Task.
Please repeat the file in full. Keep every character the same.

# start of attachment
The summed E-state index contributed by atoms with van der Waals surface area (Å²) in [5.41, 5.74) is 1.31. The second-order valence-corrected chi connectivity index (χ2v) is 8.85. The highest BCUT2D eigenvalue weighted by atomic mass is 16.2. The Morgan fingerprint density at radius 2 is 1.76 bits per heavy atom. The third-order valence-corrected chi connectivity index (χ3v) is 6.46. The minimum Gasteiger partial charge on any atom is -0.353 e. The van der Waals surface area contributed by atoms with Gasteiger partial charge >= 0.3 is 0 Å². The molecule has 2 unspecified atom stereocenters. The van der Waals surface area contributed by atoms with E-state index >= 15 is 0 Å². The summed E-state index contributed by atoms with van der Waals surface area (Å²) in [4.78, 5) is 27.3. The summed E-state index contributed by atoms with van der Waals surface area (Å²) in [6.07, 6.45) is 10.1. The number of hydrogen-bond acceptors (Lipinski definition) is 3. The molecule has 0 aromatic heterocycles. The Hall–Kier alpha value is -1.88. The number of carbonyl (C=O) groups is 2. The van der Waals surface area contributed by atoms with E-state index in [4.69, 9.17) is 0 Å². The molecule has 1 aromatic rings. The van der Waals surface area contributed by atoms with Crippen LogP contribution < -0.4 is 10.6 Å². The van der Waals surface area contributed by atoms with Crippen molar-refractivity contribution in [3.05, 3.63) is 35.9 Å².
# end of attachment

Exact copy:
The summed E-state index contributed by atoms with van der Waals surface area (Å²) in [5.41, 5.74) is 1.31. The second-order valence-corrected chi connectivity index (χ2v) is 8.85. The highest BCUT2D eigenvalue weighted by atomic mass is 16.2. The Morgan fingerprint density at radius 2 is 1.76 bits per heavy atom. The third-order valence-corrected chi connectivity index (χ3v) is 6.46. The minimum Gasteiger partial charge on any atom is -0.353 e. The van der Waals surface area contributed by atoms with Gasteiger partial charge >= 0.3 is 0 Å². The molecule has 2 unspecified atom stereocenters. The van der Waals surface area contributed by atoms with E-state index >= 15 is 0 Å². The summed E-state index contributed by atoms with van der Waals surface area (Å²) in [4.78, 5) is 27.3. The summed E-state index contributed by atoms with van der Waals surface area (Å²) in [6.07, 6.45) is 10.1. The number of hydrogen-bond acceptors (Lipinski definition) is 3. The molecule has 0 aromatic heterocycles. The Hall–Kier alpha value is -1.88. The number of carbonyl (C=O) groups is 2. The van der Waals surface area contributed by atoms with E-state index in [4.69, 9.17) is 0 Å². The molecule has 1 aromatic rings. The van der Waals surface area contributed by atoms with Crippen LogP contribution < -0.4 is 10.6 Å². The van der Waals surface area contributed by atoms with Crippen molar-refractivity contribution in [3.05, 3.63) is 35.9 Å².